As I mentioned, I think it is important to trust one’s instincts when first meeting a new client. As garden designers, we are challenge to interpret our client’s needs and expectations (which they are often unable to articulate clearly) and translate them into masterful creations. This involves trust on the part of the client.

I am sorry for your friend. I wonder if she had an inkling early in the design process that the client would be difficult to please.

Finally, I’ll address Nicole’s point and your follow up regarding shoe string budgets following building or renovation. I encourage all clients to invest in a master plan and prioritize the installation as budgets allow. The beauty of developing a garden is just that, it develops over time.

-Adam

Michelle March 3, 2009, 6:01 pm

Adam,
Your process sounds very similar to mine and to other landscape designers in my peer group.
In regards to what you call ‘The Design Agreement’ , I call ‘ The Contract for Services’. Same thing different wording.
My contract was put together for me by a business consultant years ago and is a hybrid of the ASLA contract.
It has been revised over the years for the greater benefit to the client and me, the designer.
I don’t feel the contract favors the designer , it is a mutually beneficial business contract that protects and serves all parties involved .

I have an additional phase in the design development process, it is code compliance research that includes the investigation of the governing agency ordinances, codes and review processes .

Thanks for taking the time to describe your process.

Michelle
http://www.dervissdesign.com

Michelle. Thanks for your comments. I did a fair amount of research online and used a consultant and attorney to create the current Agreement. I like the idea of adding code compliance. Great suggestion!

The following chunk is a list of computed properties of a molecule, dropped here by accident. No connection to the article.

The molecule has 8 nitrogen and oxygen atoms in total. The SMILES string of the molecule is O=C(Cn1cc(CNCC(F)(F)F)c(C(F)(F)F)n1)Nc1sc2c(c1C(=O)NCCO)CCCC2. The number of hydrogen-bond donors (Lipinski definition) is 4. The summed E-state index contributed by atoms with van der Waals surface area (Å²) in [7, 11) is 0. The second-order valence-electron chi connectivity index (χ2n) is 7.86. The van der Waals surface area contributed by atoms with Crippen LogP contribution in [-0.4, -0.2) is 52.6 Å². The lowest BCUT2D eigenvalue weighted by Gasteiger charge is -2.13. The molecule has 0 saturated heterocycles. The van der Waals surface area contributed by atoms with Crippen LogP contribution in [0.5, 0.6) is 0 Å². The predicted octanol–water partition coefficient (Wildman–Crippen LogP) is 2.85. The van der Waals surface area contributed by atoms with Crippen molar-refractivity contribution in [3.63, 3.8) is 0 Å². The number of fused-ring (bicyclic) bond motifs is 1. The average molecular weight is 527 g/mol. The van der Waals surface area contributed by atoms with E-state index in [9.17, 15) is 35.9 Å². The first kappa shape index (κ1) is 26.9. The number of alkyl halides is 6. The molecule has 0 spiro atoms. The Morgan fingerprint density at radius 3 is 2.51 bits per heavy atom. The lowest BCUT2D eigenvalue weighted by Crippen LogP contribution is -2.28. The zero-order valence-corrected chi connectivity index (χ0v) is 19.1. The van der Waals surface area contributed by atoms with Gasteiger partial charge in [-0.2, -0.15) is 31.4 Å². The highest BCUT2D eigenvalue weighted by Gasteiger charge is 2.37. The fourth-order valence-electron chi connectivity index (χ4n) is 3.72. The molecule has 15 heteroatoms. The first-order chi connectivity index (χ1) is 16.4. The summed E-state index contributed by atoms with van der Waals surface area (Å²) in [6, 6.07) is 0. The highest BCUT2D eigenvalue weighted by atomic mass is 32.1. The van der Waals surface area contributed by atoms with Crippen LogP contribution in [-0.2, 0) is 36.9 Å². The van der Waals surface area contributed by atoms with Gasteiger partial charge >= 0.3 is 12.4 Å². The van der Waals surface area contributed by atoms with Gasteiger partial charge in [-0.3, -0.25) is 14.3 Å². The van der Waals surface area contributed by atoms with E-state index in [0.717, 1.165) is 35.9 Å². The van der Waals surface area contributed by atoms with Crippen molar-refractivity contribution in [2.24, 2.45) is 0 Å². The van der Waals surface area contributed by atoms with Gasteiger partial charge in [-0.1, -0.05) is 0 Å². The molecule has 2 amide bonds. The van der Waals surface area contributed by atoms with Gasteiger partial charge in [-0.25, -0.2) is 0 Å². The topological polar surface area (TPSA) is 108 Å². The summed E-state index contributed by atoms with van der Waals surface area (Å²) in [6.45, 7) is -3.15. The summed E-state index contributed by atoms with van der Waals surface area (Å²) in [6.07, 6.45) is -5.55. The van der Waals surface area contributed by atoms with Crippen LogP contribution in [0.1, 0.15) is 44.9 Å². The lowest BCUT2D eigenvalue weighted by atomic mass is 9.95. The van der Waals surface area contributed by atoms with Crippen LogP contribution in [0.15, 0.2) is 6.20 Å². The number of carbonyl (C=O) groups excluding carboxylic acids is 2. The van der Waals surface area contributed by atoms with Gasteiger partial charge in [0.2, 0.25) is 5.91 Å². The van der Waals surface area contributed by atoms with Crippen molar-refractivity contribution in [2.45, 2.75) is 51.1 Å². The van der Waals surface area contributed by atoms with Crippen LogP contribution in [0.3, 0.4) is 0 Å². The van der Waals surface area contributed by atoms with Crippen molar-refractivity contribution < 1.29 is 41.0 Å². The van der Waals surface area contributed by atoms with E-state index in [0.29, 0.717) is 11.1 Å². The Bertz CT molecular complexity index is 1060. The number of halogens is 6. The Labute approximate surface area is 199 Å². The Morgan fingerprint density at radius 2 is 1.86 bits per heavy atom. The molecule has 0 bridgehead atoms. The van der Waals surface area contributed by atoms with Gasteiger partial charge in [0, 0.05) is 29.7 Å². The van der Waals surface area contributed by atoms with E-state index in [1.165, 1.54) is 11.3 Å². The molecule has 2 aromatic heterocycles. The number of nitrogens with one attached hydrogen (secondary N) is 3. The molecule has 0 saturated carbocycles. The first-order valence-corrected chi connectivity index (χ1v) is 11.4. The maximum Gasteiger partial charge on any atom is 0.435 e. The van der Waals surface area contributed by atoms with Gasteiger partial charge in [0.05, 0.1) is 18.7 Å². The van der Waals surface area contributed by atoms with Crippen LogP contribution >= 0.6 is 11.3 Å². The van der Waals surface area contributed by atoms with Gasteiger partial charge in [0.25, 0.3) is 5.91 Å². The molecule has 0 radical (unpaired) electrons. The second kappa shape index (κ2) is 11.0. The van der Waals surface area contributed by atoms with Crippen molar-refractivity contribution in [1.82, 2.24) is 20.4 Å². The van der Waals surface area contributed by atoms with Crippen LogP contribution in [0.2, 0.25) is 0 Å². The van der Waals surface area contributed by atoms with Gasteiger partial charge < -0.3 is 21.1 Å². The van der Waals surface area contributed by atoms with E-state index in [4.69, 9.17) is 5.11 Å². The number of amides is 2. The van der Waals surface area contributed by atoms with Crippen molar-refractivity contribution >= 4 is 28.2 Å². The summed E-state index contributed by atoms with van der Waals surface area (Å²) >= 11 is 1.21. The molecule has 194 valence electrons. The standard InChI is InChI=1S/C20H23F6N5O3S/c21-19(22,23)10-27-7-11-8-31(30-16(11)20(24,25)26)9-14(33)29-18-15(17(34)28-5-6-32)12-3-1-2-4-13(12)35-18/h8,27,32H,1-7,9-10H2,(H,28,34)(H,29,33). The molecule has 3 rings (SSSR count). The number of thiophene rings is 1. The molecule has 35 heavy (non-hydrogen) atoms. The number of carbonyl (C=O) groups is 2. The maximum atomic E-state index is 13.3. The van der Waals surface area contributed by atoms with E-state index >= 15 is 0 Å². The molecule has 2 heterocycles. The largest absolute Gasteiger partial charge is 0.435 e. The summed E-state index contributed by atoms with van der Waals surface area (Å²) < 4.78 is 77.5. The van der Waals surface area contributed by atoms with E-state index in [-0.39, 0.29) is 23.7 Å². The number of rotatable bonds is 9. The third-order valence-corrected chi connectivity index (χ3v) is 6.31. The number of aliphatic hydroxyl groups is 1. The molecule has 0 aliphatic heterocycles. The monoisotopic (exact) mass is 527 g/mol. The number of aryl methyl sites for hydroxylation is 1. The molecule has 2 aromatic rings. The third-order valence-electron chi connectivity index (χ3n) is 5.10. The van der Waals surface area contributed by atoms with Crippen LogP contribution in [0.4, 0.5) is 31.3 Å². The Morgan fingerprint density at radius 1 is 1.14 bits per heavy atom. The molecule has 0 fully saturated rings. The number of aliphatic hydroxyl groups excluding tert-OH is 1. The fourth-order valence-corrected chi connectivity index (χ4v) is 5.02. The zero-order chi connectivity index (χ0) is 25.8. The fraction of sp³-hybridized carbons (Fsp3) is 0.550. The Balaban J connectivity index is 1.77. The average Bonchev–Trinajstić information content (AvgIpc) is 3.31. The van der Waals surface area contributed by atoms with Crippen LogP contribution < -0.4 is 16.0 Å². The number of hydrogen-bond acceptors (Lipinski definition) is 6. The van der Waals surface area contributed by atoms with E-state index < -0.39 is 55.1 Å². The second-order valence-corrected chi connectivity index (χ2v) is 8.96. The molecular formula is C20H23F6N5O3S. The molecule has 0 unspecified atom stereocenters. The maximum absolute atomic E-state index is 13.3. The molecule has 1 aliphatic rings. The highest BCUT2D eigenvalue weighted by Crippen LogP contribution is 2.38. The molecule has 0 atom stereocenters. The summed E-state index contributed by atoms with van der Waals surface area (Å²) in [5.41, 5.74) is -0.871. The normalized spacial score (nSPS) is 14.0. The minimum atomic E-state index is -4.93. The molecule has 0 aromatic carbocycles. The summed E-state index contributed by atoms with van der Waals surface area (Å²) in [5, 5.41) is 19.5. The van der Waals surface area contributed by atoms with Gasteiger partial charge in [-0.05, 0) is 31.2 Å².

By the way, I visited your site. Your work is lovely! I spent Christmas in Sonoma, CA. I envy your plant palette!

-Adam

Mr. Roundtree March 9, 2009, 10:25 pm

Thanks so much for being transparent, for allowing others to see your method. I’ve been landscaping over 20 yrs, yet I know there’s so much to learn. Don’t get weary in well doing.

Mr. Roundtree. Thanks for your comments!

-AW

Keith Fleming March 23, 2009, 1:15 pm

What a wonderful post for a new gardener (professional) to read. I wonder if anyone would be willing to share their design agreement/contract for services? I have been thinking of using one, but the versions I have seen are too daunting. The AIGA: association of design professionals offers a 56 page document detailing how to write an agreement for services. The contracts for landscape architects also seem a bit much for simple garden work and design. Might someone know if there is anything available short of having a lawyer draft one?
Thanks so much.
Keith

Keith. Sorry for the delayed response. The money and time spent working with a consultant and attorney to create agreements specific to my business was well spent. I recall searching the internet for several examples, then working with professionals to tailor documents based on my needs. Good luck to you!

Adam